Lake of the Ozarks State Park, consisting of 17,626 acres, is the largest and also the most popular of Missouri's state parks. Initially established in the mid-1930s as part of the National Park system, Lake of the Ozarks State Park features architectural structures from that era, including log buildings, rustic bridges and concrete dams constructed by the Civilian Conservation Corp. As such, it is listed on the National Register of Historical Places. This park includes activities for every member of the family. Boat rental, public ramps, docks and a self-guided aquatic trail are perfect for boating activities and fish are abundant in the cool waters. Given the size of this state park, it offers an ample amount of pristine hardwood forests and undeveloped shoreline for a true sense of what the region looked like upon its settling. On land, 12 trails, ranging from 0.8 of a mile to 13.5 miles, wind through the park. Lake of the Ozarks State Park also features mountain biking and equestrian trails for those who would like to explore the park by bicycle or on horseback. Hidden below the surface of the park is Ozark Caverns, which features a large, impressive "Angel Shower," one of only fourteen in the world and the only one in the U.S. available for public viewing. Informative park interpreters offer hour-long hand-held lantern tours of the area's underground beauty from mid-May until mid-September.
Just a short drive from the Ozark Caverns visitor center, travelers willing to take a less-beaten path will find two hidden gems of the Ozarks - the famous "Swinging Bridges of Brumley." Designed by the acclaimed Missouri bridge builder Joseph Dice, these two suspended bridges are a sight and experience not to be missed at the Lake of the Ozarks. Located just 1,000 feet apart, both historic bridges still carry traffic today for area residents and intrepid travelers. Located on Swinging Bridges Road off of MO Highway 42 near Brumley, the first bridge, known as Mill Creek Bridge, features steel planking and was constructed in 1925 and spans roughly 35 feet across Mill Creek. The second is the Grand Auglaize Bridge, known locally as the "Big Swinging Bridge," and it is one of the longest wire-suspended bridges in Missouri. Constructed in 1920, the longer bridge spans 500 feet and is composed of wooden planking and provides an exciting and nostalgic trip afield. The wooden bridge has a weight limit of three tons, so larger vehicles are prohibited. For those with big rigs or that would rather not drive over the bridge, there is a pull-off where people can safely park and get out of their cars to walk across this piece of engineering ingenuity. The areas around both bridges offer great opportunities for fishing, swimming, sightseeing and picnicking.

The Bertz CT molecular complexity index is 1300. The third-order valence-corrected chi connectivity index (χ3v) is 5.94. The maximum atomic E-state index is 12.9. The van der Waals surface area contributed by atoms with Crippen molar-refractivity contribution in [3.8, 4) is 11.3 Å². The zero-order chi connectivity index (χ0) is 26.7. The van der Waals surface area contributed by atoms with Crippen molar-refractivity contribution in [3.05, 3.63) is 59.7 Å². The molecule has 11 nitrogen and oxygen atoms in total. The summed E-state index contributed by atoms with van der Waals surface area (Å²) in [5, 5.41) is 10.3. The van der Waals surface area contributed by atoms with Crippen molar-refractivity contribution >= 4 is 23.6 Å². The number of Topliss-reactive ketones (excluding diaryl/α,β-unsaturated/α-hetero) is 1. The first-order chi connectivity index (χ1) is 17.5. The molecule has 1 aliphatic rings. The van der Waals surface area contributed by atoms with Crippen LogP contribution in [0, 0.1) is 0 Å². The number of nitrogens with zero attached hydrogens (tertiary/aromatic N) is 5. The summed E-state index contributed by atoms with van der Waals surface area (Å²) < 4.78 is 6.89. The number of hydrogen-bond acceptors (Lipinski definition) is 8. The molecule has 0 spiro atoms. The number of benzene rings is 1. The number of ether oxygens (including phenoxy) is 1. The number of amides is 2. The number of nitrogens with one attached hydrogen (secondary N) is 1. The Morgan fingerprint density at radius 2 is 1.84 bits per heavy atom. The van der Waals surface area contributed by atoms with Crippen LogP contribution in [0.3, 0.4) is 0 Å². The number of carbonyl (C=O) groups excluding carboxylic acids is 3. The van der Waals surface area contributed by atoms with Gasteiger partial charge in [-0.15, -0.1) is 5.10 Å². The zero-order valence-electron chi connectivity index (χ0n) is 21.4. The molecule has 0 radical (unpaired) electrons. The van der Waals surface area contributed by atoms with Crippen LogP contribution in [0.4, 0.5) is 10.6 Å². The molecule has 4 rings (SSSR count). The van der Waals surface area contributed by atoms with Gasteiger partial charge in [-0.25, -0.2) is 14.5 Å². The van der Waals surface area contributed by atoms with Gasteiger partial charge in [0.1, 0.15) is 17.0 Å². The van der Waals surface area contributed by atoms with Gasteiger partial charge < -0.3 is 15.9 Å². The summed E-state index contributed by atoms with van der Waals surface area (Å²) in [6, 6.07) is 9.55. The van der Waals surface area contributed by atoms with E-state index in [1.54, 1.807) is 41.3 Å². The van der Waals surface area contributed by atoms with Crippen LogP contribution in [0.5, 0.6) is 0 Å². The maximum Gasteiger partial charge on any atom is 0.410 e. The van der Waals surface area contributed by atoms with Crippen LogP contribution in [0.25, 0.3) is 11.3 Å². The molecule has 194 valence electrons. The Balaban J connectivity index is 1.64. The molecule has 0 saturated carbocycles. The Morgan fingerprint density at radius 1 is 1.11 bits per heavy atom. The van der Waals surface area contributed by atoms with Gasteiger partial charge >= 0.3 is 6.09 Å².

For a more in-depth peak into the area's Ozark heritage, guests will discover a wealth of cultural history at the Lake of the Ozarks' different museums. The four historically-focused museums offer a glimpse into the storied tapestry of life in the area from the original Native American inhabitants to early European settlers and beyond. Visitors can learn about the area's role in the American Civil War, the creation of Bagnell Dam, the lost and nearly forgotten towns that now lay under the six billion gallons of water that make up the Lake as well as the first glory days of the Lake of the Ozarks. Through interesting exhibits and fascinating artifacts, the Lake area's notable people and places come to life at the Camden County Museum in Linn Creek, the Miller County Museum in Tuscumbia, the Morgan County Historical Museum in Versailles and Willmore Lodge in Lake Ozark.
In the early days of Lake of the Ozarks, the area was dotted with motels and small mom-and-pop resorts where visitors could rest and get a good night's sleep. The remaining smaller, family-owned and operated resorts are still a mainstay for travelers, but the selection of accommodations has increased tremendously in both scale and in style over the years. In addition to the smaller resorts and motels, there are full-service large-scale resorts as well as charming bed and breakfasts or comfortable cabins and cottages. There is no shortage of fully furnished vacation rental homes and condominiums. For those who prefer sleeping under the stars, there are spacious campgrounds and RV parks interspersed throughout the area.
 
To discover more ways to have fun at the Lake of the Ozarks and to get information on additional events, year around attractions, and available lodging and dining options, visit the Lake of the Ozarks Convention and Visitor Bureau's award-winning website, www.FunLake.com, or call 1-800-FUN-LAKE (386-5253).